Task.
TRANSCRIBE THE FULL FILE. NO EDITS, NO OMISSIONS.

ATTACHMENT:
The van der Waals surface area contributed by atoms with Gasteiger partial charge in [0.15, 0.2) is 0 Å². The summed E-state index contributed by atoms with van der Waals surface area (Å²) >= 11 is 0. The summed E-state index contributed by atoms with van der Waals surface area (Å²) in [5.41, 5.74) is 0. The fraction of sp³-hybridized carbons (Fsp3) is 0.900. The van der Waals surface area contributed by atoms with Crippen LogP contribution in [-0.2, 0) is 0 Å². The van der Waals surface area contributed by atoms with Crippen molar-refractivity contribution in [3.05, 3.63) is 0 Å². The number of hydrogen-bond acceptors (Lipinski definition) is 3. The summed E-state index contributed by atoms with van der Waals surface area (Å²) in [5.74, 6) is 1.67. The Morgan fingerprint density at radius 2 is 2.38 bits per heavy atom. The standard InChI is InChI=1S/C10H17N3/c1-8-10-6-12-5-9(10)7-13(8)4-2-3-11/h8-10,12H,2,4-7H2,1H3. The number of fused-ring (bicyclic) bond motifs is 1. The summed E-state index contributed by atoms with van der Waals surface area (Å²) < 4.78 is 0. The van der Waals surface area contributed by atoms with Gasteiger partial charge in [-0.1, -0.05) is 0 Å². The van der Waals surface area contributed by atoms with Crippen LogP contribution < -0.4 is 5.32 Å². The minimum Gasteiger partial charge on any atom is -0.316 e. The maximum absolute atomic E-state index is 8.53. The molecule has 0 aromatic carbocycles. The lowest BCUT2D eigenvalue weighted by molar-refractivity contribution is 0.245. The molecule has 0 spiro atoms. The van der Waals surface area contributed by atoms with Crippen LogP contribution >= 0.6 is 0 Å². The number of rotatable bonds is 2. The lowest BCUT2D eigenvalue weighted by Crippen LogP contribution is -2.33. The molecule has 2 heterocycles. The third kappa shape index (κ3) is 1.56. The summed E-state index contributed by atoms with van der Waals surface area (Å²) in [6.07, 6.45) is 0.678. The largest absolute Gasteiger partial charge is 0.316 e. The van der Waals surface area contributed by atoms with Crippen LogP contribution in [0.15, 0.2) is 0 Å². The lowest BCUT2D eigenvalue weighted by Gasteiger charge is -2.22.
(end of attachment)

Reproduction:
The van der Waals surface area contributed by atoms with Gasteiger partial charge in [0.15, 0.2) is 0 Å². The summed E-state index contributed by atoms with van der Waals surface area (Å²) >= 11 is 0. The summed E-state index contributed by atoms with van der Waals surface area (Å²) in [5.41, 5.74) is 0. The fraction of sp³-hybridized carbons (Fsp3) is 0.900. The van der Waals surface area contributed by atoms with Crippen LogP contribution in [-0.2, 0) is 0 Å². The van der Waals surface area contributed by atoms with Crippen molar-refractivity contribution in [3.05, 3.63) is 0 Å². The number of hydrogen-bond acceptors (Lipinski definition) is 3. The summed E-state index contributed by atoms with van der Waals surface area (Å²) in [5.74, 6) is 1.67. The Morgan fingerprint density at radius 2 is 2.38 bits per heavy atom. The standard InChI is InChI=1S/C10H17N3/c1-8-10-6-12-5-9(10)7-13(8)4-2-3-11/h8-10,12H,2,4-7H2,1H3. The number of fused-ring (bicyclic) bond motifs is 1. The summed E-state index contributed by atoms with van der Waals surface area (Å²) < 4.78 is 0. The van der Waals surface area contributed by atoms with Gasteiger partial charge in [-0.1, -0.05) is 0 Å². The van der Waals surface area contributed by atoms with Crippen LogP contribution < -0.4 is 5.32 Å². The minimum Gasteiger partial charge on any atom is -0.316 e. The maximum absolute atomic E-state index is 8.53. The molecule has 0 aromatic carbocycles. The lowest BCUT2D eigenvalue weighted by molar-refractivity contribution is 0.245. The molecule has 0 spiro atoms. The van der Waals surface area contributed by atoms with Crippen LogP contribution >= 0.6 is 0 Å². The number of rotatable bonds is 2. The lowest BCUT2D eigenvalue weighted by Crippen LogP contribution is -2.33. The molecule has 2 heterocycles. The third kappa shape index (κ3) is 1.56. The summed E-state index contributed by atoms with van der Waals surface area (Å²) in [6.07, 6.45) is 0.678. The largest absolute Gasteiger partial charge is 0.316 e. The van der Waals surface area contributed by atoms with Crippen LogP contribution in [0.15, 0.2) is 0 Å². The lowest BCUT2D eigenvalue weighted by Gasteiger charge is -2.22.